I have it on a 16 amp plug so fuses are not a problem.I know very little, but most of my "3hp" items eat fuses when run on 13a sockets due to inrush on startup.
And, as above, less teeth.
Simple thing for me to get a "less tooth" blade and I'll be very happy if that solves the prob.The blade on my saw is 315mm, and I use the 72-tooth for crosscut and plywood, a 48-tooth for general purpose, and the 28-tooth for ripping. I was lazy one day and had to rip a four-foot length of 50mm thick oak board with the 48-tooth blade. It didn't work well, so I had to put the 28-tooth blade on to rip without burning the wood.
16-24 at most! For quite fine rips in thinner material you can use a blade with upto about 40 teeth. Too many teeth mean the saw cannot clear the waste quick enough due to the small gullets, hence why you had the saw choke up a couple of times and try to kickback in the cut when going through knots, if not for the anti-kickback design it may have done. Geometry and tooth design also plays a big part in efficient saw cutting, for ripping cuts you want a blade with a positive rake of around 15 to 20-degrees, blades with numerous teeth may have less rake on them for cleaner cross-cutting which will make a blade terrible for ripping.How many teeth are recommended?
I've no idea of the horsepower of the saw, apart from what you say it is. The blade shown isn't ideal for ripping (combination maybe?), but not necessarily the worst I've seen, such as a HATB X cut blade with 60 - 80 teeth. I've seen saws bog down worse than that, but a dedicated rip blade would almost certainly be better, e.g., something like the one Trevanion linked you too.Here's a short vid of The 10" table saw with a supposedly 3 hp motor and a newish blade cutting a piece of 47mm soft wood.
If I feed it any faster it bogs down, you can hear it slowing a few times.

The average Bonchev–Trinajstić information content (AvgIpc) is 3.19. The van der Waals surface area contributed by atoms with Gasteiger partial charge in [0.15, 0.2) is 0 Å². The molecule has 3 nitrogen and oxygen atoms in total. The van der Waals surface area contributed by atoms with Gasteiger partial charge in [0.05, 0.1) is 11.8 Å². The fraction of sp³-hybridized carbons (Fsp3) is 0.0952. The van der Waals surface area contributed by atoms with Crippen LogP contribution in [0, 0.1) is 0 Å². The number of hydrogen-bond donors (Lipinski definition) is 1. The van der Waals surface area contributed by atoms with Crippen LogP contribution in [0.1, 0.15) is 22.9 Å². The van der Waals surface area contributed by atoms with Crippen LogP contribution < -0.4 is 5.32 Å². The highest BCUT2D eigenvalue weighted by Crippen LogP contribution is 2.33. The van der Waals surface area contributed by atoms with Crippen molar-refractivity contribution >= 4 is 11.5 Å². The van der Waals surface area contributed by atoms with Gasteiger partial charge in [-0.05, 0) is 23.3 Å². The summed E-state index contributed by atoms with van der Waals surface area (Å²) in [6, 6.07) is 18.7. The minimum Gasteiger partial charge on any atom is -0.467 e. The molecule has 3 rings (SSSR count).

I think my 48-tooth blade would do well in this situation as well. However, there is a big difference in the teeth tip to tip spacing between a 315mm 48-tooth blade and a 254mm 48-tooth blade. Applying the tooth spacing of the 254mm blade to a 315mm blade is the equivalent of a 60 teeth on the 315mm blade.I don’t think it’s doing well at all, I have a TA 315 Sedgwick and I just keep a general-purpose 48 tooth blade on it all the time and it would eat that for breakfast with no slowing down at all. What to recommend I don’t know, is it a blunt blade? Is the saw underpowered? I think it’s the latter. Ian
It's a jet JTS 600 series, 11 years old, I've had it for 5 or 6.What is the saw? Is it new? there is always the possibility of a fault. You can get really inexpensive plug in power monitors which would show what power the saw is consuming. A crude test, but might show a fault. I'm not endorsing this one, but just to show the type of unit I mean. I got mine from ALDI.
A couple of things to sanity check. I'm sure you will have already...have you inspected the teeth and confirmed they are still sharp or not clogged with aluminium if you hit the fence with that blade.
I think it's the latter as well but others think it's fine.I don’t think it’s doing well at all, I have a TA 315 Sedgwick and I just keep a general-purpose 48 tooth blade on it all the time and it would eat that for breakfast with no slowing down at all. What to recommend I don’t know, is it a blunt blade? Is the saw underpowered? I think it’s the latter. Ian
Yes that is where the fence it usually placed, but I took it back a little last night to negate any possibility, no matter how slight, of binding.However, what really caught my eye in the video was the rip fence set too short. The wood left the toe of the fence before the cut was completed. Set the front end of the fence a bit further forward so that the wood is trapped between it and the spinning blade until just after the cut is completed, and then the wood is released. Slainte.
There's one cap to be seen. A 400v 20 uf recently replaced. I had a guy test it, he said it was showing 16 uf so I replaced it. Made no difference.A 3HP motor equates to a 2.2KW motor, a good amount of power for the task. With this motor, if your clogging up the blade you should be experiencing push back where the timber suddenly gets ejected back at you, which is slightly different to kick back where the back of the blade picks up the stuff and throws it at you. Anyway, that’s a bit of semantic. What should not be happening is your bogging down the blade. Have a look at the motor, I suspect strongly that’s it a single capacitor motor where the cap serves to both start and run the motor. When starting you won’t hear a discernible click when the centrifugal switch actuated. This type of motor is cheap, and not really suitable for a table saw, but often fitted to hit a price point. Fitting a more suitable blade will improve matters.
The other potential issue is that if it has a separate start and run capacitor, the run capacitor needs replacing.